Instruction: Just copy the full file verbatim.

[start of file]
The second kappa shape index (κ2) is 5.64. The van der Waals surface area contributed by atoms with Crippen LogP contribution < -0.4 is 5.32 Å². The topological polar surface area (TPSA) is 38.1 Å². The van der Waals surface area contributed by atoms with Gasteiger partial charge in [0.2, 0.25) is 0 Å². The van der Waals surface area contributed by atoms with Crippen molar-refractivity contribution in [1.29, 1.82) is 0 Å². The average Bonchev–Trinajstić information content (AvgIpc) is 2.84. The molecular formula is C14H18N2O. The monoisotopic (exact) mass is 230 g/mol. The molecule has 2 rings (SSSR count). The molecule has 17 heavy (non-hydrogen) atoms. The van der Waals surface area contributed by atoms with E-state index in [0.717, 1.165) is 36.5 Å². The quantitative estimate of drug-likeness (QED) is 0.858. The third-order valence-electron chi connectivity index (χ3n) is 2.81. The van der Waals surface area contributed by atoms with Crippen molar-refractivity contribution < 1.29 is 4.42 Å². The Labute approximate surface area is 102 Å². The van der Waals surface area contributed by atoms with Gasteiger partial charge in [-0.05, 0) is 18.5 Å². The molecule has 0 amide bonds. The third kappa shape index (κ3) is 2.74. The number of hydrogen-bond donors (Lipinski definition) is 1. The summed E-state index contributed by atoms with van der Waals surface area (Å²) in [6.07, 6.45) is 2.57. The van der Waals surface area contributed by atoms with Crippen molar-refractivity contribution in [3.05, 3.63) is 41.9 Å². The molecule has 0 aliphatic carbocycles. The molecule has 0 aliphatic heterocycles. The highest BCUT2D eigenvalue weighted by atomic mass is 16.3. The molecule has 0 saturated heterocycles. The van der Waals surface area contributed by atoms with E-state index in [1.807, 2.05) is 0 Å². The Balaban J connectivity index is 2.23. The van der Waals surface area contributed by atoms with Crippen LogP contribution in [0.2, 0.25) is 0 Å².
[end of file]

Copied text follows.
The second kappa shape index (κ2) is 5.64. The van der Waals surface area contributed by atoms with Crippen LogP contribution < -0.4 is 5.32 Å². The topological polar surface area (TPSA) is 38.1 Å². The van der Waals surface area contributed by atoms with Gasteiger partial charge in [0.2, 0.25) is 0 Å². The van der Waals surface area contributed by atoms with Crippen molar-refractivity contribution in [1.29, 1.82) is 0 Å². The average Bonchev–Trinajstić information content (AvgIpc) is 2.84. The molecular formula is C14H18N2O. The monoisotopic (exact) mass is 230 g/mol. The molecule has 2 rings (SSSR count). The molecule has 17 heavy (non-hydrogen) atoms. The van der Waals surface area contributed by atoms with E-state index in [0.717, 1.165) is 36.5 Å². The quantitative estimate of drug-likeness (QED) is 0.858. The third-order valence-electron chi connectivity index (χ3n) is 2.81. The van der Waals surface area contributed by atoms with Crippen molar-refractivity contribution < 1.29 is 4.42 Å². The Labute approximate surface area is 102 Å². The van der Waals surface area contributed by atoms with Gasteiger partial charge in [-0.05, 0) is 18.5 Å². The molecule has 0 amide bonds. The third kappa shape index (κ3) is 2.74. The number of hydrogen-bond donors (Lipinski definition) is 1. The summed E-state index contributed by atoms with van der Waals surface area (Å²) in [6.07, 6.45) is 2.57. The van der Waals surface area contributed by atoms with Crippen molar-refractivity contribution in [3.05, 3.63) is 41.9 Å². The molecule has 0 aliphatic carbocycles. The molecule has 0 aliphatic heterocycles. The highest BCUT2D eigenvalue weighted by atomic mass is 16.3. The molecule has 0 saturated heterocycles. The van der Waals surface area contributed by atoms with E-state index in [1.807, 2.05) is 0 Å². The Balaban J connectivity index is 2.23. The van der Waals surface area contributed by atoms with Crippen LogP contribution in [0.2, 0.25) is 0 Å².